Nazi Party political rally in Germany
Nazi Party political rally in GermanyNational Archives and Records Administration

The Manila Times reports that the world's largest grassroots Holocaust memorial project has laid its 100,000th personalized plaque, as the US ambassador to Germany and daughter of Holocaust survivors Amy Gutmann honored her family members who fled the Nazis with an emotional ceremony.

Ambassador Amy Gutmann joined sculptor Gunter Demnig in the picturesque southern city of Feuchtwangen to lay eight blocks for her German-Jewish relatives. "As the US ambassador, the daughter of Kurt Gutmann, a Jewish refugee from Feuchtwangen, I feel like we have come full circle from trauma to tribute," she said.

Her ancestor, Kurt Gutmann, left Germany for India in 1934, while still a student, when he realized he and his family would not be safe under Adolf Hitler's rule. His parents and five other relatives would eventually join him there as the Final Solution began to take shape.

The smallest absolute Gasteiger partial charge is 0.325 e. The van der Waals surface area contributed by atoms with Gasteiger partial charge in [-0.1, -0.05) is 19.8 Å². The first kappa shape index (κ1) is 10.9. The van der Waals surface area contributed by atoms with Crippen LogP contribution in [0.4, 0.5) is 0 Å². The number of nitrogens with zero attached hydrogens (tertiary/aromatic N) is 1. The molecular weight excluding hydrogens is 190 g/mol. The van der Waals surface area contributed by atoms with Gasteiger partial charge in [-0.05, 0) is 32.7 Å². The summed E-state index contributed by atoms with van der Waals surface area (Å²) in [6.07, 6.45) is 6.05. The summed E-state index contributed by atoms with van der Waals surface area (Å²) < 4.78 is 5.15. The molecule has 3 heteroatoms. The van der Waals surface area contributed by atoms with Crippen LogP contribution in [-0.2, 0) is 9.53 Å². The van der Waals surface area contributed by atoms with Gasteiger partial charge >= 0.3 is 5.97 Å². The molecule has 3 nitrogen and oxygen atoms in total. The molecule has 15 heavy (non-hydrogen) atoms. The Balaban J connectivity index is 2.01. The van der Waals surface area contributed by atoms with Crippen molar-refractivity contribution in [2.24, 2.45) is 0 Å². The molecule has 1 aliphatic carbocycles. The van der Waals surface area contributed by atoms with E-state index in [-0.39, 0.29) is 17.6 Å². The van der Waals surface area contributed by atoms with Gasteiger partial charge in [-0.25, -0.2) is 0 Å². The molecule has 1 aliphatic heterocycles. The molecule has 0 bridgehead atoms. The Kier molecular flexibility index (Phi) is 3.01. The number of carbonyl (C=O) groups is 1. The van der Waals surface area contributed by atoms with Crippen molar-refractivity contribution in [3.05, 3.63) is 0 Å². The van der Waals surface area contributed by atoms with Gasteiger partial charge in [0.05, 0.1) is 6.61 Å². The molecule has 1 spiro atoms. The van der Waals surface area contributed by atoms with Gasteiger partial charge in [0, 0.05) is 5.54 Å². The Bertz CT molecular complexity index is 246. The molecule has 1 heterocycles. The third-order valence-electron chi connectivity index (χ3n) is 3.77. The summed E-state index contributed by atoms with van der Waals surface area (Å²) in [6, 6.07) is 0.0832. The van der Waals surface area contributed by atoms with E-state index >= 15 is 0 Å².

He later settled in New York, where Amy Gutmann was born.

"With enormous foresight for a young man of only 23, Kurt Gutmann, my father, recognized the madness that was sweeping his home country," said Gutmann, 73, fighting back tears. "He was a hero. I have learned more over the past year about what my family experienced in Nazi Germany than I ever heard from them," describing a "wall of silence" around Holocaust survivors.

Gutmann told guests at the commemoration in Feuchtwangen, which had an 800-year-old history of Jewish life, that the Stolpersteine gave her "the honor of bringing some closure for my family."

Stolpersteine, or "stumbling blocks", was started three decades ago, and has since The memorial consists of brass plaques the size of cobblestones embedded in front of the last known homes of victims of the Holocaust, each bearing a stark engraving with the name of a victim, birthdate, date of deportation or escape and, if known, date and place of death.